It can be considered as both an art and science from different angles of perspective. It can be considered as an art, concerned with arranging plants harmoniously in their surroundings, and as a science, drawing and knowing the principles and techniques of plant cultivation. Because plants are often grown in conditions markedly different from those of their natural environment, it's necessary to use their cultivation techniques derived from plant physiology, chemistry, and botany, modified by the experience of the planter. The basic principles involved in growing plants are an equivalent altogether to parts of the planet, but the practice naturally needs much adaptation to local conditions.
Gardening in its ornamental sense needs a particular level of civilization before it can flourish. Wherever that level has been attained, altogether parts of the planet and in the least periods, people have made efforts to shape their environment into a beautiful display. The instinct and even enthusiasm for gardening thus appear to arise from some primitive response to nature, engendering a wish to supply growth and harmony during a creative partnership with it.
It is also possible to only be the spectator of the plants and the garden. However, most of the people who cultivate a domestic plot also derive satisfaction from involvement within the processes of tending plants. They find that the required attention to the seasonal changes, and to the myriad small “events” in any shrubbery or herbaceous border, improves their understanding and appreciation of gardens in general.
A phenomenal upsurge of interest in gardening began in Western countries after World War II. A lawn with flower beds and maybe a kitchen garden has become a sought-after advantage to homeownership. The increased interest produced an unprecedented expansion of business among horticultural suppliers, nurseries, garden centres, and seedsmen. Books, journals, and newspaper columns on garden practice have found an eager readership, while television and radio programs on the topic have achieved a fanatical following.
Several reasons for this expansion suggest themselves. Increased leisure within the industrial nations gives more people the chance to enjoy this relaxing pursuit. The increase in the public appetite for self-sufficiency in basic skills also leads people to take up the spade. In the kitchen, the homegrown potato or ear of sweet corn rewards the gardener with a way of accomplishment, also like flavour superior thereto of store-bought produce. Increased awareness of threats to the natural environment and therefore the drabness of the many inner cities stir some people to cultivate the greenery and colour around their own doorsteps. The competition involved in this 20th century life leads more individuals to rediscover the age-old tranquillity of gardens.
The interests of gardening are many and various and, to a degree perhaps unique among the arts and crafts, maybe experienced by any age group and at all levels of ambition. At its most elemental, but not least valuable, the gardening experience begins with the child’s wonder that a packet of seeds will produce an enthralling festival of colour. At the adult level, it can be as simple as helping to raise a good and edible carrot, and it can give rise to almost parental pride. At a better level of understanding, it involves an understanding of the complexity of the gardening process, equivalent to a chess game with nature, because the variables are so many.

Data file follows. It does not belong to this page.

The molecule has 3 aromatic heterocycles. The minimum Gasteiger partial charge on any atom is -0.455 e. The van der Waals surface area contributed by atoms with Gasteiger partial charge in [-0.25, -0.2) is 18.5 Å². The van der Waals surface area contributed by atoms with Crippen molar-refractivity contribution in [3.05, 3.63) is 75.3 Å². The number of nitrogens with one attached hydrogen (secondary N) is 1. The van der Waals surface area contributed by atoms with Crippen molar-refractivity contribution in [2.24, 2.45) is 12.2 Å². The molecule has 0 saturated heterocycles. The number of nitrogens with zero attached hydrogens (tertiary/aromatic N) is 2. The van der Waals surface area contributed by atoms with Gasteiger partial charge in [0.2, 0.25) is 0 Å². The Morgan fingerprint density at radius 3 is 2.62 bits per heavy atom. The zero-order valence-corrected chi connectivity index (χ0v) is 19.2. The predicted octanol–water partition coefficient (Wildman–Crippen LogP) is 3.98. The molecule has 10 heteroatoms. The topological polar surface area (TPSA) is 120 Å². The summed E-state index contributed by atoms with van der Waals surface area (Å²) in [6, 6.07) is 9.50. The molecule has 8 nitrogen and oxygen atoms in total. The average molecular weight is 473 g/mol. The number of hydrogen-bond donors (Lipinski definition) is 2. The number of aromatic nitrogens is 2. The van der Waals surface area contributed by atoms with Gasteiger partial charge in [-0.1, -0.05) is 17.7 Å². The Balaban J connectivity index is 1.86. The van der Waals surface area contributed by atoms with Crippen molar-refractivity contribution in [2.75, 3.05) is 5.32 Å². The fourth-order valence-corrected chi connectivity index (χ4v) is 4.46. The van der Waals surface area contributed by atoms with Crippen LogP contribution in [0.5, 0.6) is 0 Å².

The gardening experience may involve visiting a number of the world’s great gardens at different seasons to ascertain the relation of individual groups of plants, trees, and shrubs to the entire design; to review the positioning of plants in terms of their colour, texture, and weight of leaf or blossom; and to understand the utilization of special features like ponds or watercourses, pavilions, or rockeries. Garden visiting on a world scale provides a chance to know the broad cultural influences, also because the variations in climate and soil, that have resulted in so many different approaches to garden making.
The appeal of gardening has many faces and a wide range. It is often the only place where someone without the requirement of any special training can exercise creative impulses as a designer, artist, technician, and scientific observer. In addition, many may also find it relaxing and therapeutic practice too. It is not surprising that the garden accorded respect as a neighbourhood of nature and an area of contemplation, holds a special place within the spiritual life of many.
1. What is Gardening?
Ans - The laying out and taking care of a plot of ground devoted partially or wholly to the growing of plants like flowers, herbs, or vegetables can be defined as Gardening.
It can be considered as both an art and science from different angles of perspective. It can be considered as an art, concerned with arranging plants harmoniously in their surroundings, and as a science, drawing and knowing the principles and techniques of plant cultivation.
2. What is Horticulture?
Ans - The study the practice of growing crops, that is called Horticulture.
3. What Factors Control Crop Production?
Ans - The factors that control crop production include:
4. What is the Importance of Crop Production?
Ans - Crop production supports the huge population of a country. All individuals depend on the crops for their food. It also provides employment to a large number of people.